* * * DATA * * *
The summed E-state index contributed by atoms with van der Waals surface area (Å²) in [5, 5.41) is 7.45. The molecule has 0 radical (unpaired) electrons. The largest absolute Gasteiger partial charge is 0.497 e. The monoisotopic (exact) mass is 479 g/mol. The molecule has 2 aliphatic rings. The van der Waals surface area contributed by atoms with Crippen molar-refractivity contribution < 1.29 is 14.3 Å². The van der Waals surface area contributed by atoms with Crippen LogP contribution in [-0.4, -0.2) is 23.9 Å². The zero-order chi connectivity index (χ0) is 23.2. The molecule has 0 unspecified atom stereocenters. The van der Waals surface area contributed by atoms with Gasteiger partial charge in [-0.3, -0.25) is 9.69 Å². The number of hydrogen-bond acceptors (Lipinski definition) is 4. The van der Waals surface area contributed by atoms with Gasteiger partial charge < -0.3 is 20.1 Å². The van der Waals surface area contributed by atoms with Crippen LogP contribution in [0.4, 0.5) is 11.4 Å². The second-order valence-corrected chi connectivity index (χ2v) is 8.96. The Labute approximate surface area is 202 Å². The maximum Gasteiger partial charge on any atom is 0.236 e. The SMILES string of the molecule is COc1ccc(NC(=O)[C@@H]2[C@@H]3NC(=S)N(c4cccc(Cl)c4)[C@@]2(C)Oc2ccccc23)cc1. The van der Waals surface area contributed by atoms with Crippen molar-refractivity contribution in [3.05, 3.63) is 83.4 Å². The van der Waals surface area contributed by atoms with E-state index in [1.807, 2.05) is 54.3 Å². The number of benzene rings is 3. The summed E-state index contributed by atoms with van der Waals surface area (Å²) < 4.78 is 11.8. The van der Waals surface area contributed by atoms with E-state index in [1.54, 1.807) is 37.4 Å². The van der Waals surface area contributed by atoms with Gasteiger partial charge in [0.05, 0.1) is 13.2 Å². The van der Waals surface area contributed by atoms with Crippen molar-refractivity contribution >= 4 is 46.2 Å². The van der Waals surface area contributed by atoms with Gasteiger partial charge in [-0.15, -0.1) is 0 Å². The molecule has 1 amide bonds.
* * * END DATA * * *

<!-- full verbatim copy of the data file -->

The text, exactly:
The summed E-state index contributed by atoms with van der Waals surface area (Å²) in [5, 5.41) is 7.45. The molecule has 0 radical (unpaired) electrons. The largest absolute Gasteiger partial charge is 0.497 e. The monoisotopic (exact) mass is 479 g/mol. The molecule has 2 aliphatic rings. The van der Waals surface area contributed by atoms with Crippen molar-refractivity contribution < 1.29 is 14.3 Å². The van der Waals surface area contributed by atoms with Crippen LogP contribution in [-0.4, -0.2) is 23.9 Å². The zero-order chi connectivity index (χ0) is 23.2. The molecule has 0 unspecified atom stereocenters. The van der Waals surface area contributed by atoms with Gasteiger partial charge in [-0.3, -0.25) is 9.69 Å². The number of hydrogen-bond acceptors (Lipinski definition) is 4. The van der Waals surface area contributed by atoms with Gasteiger partial charge < -0.3 is 20.1 Å². The van der Waals surface area contributed by atoms with Crippen LogP contribution in [0.4, 0.5) is 11.4 Å². The second-order valence-corrected chi connectivity index (χ2v) is 8.96. The Labute approximate surface area is 202 Å². The maximum Gasteiger partial charge on any atom is 0.236 e. The SMILES string of the molecule is COc1ccc(NC(=O)[C@@H]2[C@@H]3NC(=S)N(c4cccc(Cl)c4)[C@@]2(C)Oc2ccccc23)cc1. The van der Waals surface area contributed by atoms with Crippen molar-refractivity contribution in [3.05, 3.63) is 83.4 Å². The van der Waals surface area contributed by atoms with E-state index in [1.807, 2.05) is 54.3 Å². The number of benzene rings is 3. The summed E-state index contributed by atoms with van der Waals surface area (Å²) < 4.78 is 11.8. The van der Waals surface area contributed by atoms with E-state index in [1.54, 1.807) is 37.4 Å². The van der Waals surface area contributed by atoms with Gasteiger partial charge in [0.05, 0.1) is 13.2 Å². The van der Waals surface area contributed by atoms with Crippen molar-refractivity contribution >= 4 is 46.2 Å². The van der Waals surface area contributed by atoms with Gasteiger partial charge in [-0.15, -0.1) is 0 Å². The molecule has 1 amide bonds.